Hubris Falls

Fiction - Humor/Comedy
272 Pages
Reviewed on 10/08/2019
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Author Biography

Matthew S. Hiley is a novelist from Fort Worth, Texas. He is happily married to his college sweetheart and a proud father of four children. A terrible musician, a reprehensible fisherman, and a mediocre golfer, Hiley decided to take a break from the business world a few years ago to pursue his lifelong passion of writing. His writing style is sharp, witty, and unafraid.

    Book Review

Reviewed by K.C. Finn for Readers' Favorite

Hubris Falls is a work of darkly humorous fiction, pathos, and eventual tragedy, and was penned by author Matthew S. Hiley. Filled with explicit language, sexual situations, and drug usage, this is the tale of a group of young men taking one last grab at the wild side of life before they have to settle down and live in the ‘real’ world, as is expected of them. Led by Brian ‘Legs’ Hamilton in the summer of 1997, the setting is a drug-addled rafting trip through the canyons of the Rio Grande River, down by the border of Mexico. Five days becomes an epic, endless nightmare for the group as their wild times turn truly devilish.

One of the things I enjoyed a great deal about author Matthew S. Hiley’s work was how unlikeable Legs and his friends are at the novel’s opening, and how the experiences they undergo actually make you empathize more and more with them as the plot progresses. There’s a wonderful sense of ‘I shouldn’t be laughing at this’ about the dark humor encased in the endless action-packed tragedies of the tale, and what results is a full journey across every facet of human emotion, and a coming of age tale like no other. The narrative focuses hard on interpersonal relations, and it’s in this element that we find the most poignant and genuinely heart-wrenching conclusions as the novel draws closer to its thoughtful perspectives on life and what growing up really means. Do not miss Hubris Falls; a dark tale that shines a light on life itself.

Vincent Dublado

Matthew S. Hiley is spare, profound, and may well be transgressive in this critically-acclaimed road trip novel, Hubris Falls, that runs in a Hunter S. Thompson vein. Brian “Legs” Hamilton is a rebel of his time, along with his friends fitting the same mold. With little regard for rules and authority in their “This is how I roll” attitude, they end up intoxicated after graduation day. Throwing up in places and challenging security personnel, Brian ends up in detention. There, he stumbles upon his fellow delinquents, detained for the same purpose. Their testosterone-infused bravado and predisposition to challenge conventions make them come up with one last road trip adventure as their ultimate rite to adulthood. This trip foreshadows predicaments that will teach them a lesson or two, marking a huge dent in their lives.

This book excels in addressing life lessons without lecturing its audience. Mr. Hiley celebrates youth and friendship, with the early parts of this novel dealing with juvenile behaviors, as if telling us that we have all done foolish things in our youth at some point. Such scenes become identifiable when we reflect upon characters. Even more relatable is the implied direction the novel takes, leading us into the epiphany that we learn from experience. Whether our past experiences broke or strengthened us, we are what we are today because of the choices we made. Mr. Hiley writes in the first person, extensively using the presentiments of his protagonist to color and move the story along. For readers with an appetite for the intriguing, Hubris Falls is a romping delight.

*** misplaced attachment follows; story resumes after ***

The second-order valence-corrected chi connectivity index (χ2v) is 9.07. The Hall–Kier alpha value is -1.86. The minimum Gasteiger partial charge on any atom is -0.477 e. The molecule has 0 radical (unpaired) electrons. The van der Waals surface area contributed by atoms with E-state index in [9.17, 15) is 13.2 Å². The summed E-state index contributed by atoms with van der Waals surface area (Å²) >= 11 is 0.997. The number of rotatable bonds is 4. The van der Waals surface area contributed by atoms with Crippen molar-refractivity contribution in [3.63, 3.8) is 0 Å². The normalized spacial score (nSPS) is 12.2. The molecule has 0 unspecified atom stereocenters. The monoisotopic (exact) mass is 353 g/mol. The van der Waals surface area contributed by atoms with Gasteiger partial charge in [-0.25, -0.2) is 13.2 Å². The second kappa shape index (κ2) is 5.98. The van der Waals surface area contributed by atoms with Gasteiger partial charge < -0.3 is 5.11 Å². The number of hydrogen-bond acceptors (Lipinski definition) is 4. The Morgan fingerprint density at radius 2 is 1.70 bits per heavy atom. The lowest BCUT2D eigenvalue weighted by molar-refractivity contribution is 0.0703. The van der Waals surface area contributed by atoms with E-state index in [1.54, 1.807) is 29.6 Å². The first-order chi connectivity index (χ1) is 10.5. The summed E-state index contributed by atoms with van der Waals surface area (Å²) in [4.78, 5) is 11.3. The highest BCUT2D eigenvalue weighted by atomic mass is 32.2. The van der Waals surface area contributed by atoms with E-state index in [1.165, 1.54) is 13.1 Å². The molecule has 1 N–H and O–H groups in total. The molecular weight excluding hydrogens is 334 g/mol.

Rabia Tanveer

Hubris Falls by Matthew S. Hiley is a coming of age story that takes readers on a journey of a lifetime. Brian Hamilton wasn’t really ready to start his adult life. After completing his college degree, he and his friends decided to have one last hurrah and spend some time together before starting their adult life. They were ready for some good times, some laughs and some great memories that they would cherish forever. However, what started as an exciting trip turned into a life lesson they had no idea they needed. Through the turbulent roads and journey, Brian stops being a man-child and becomes a man who understands life like he never did before. What happened during the trip? What spiraled out of control that made him and his friends change so much?

This is dark humor that will make you laugh at bizarre situations, but you will not be able to help yourself. Brian and his gang of friends are very eclectic, they are funny yet their humor is so serious at times that I was surprised to found how deep the meaning went. They go on benders, they enjoy their life as an adult does, but when life hits them hard, they have no idea what is happening to them. Their journey is very real, very believable and very relatable. Brian and his friends try to make the best of the situation, but life has a way of teaching lessons in the weirdest of ways possible. I enjoyed how Brian handled the situations; his reactions were funny, sad and very sobering at times. This is a brilliant, entertaining novel, one that will give you a lot to think about after you put it down.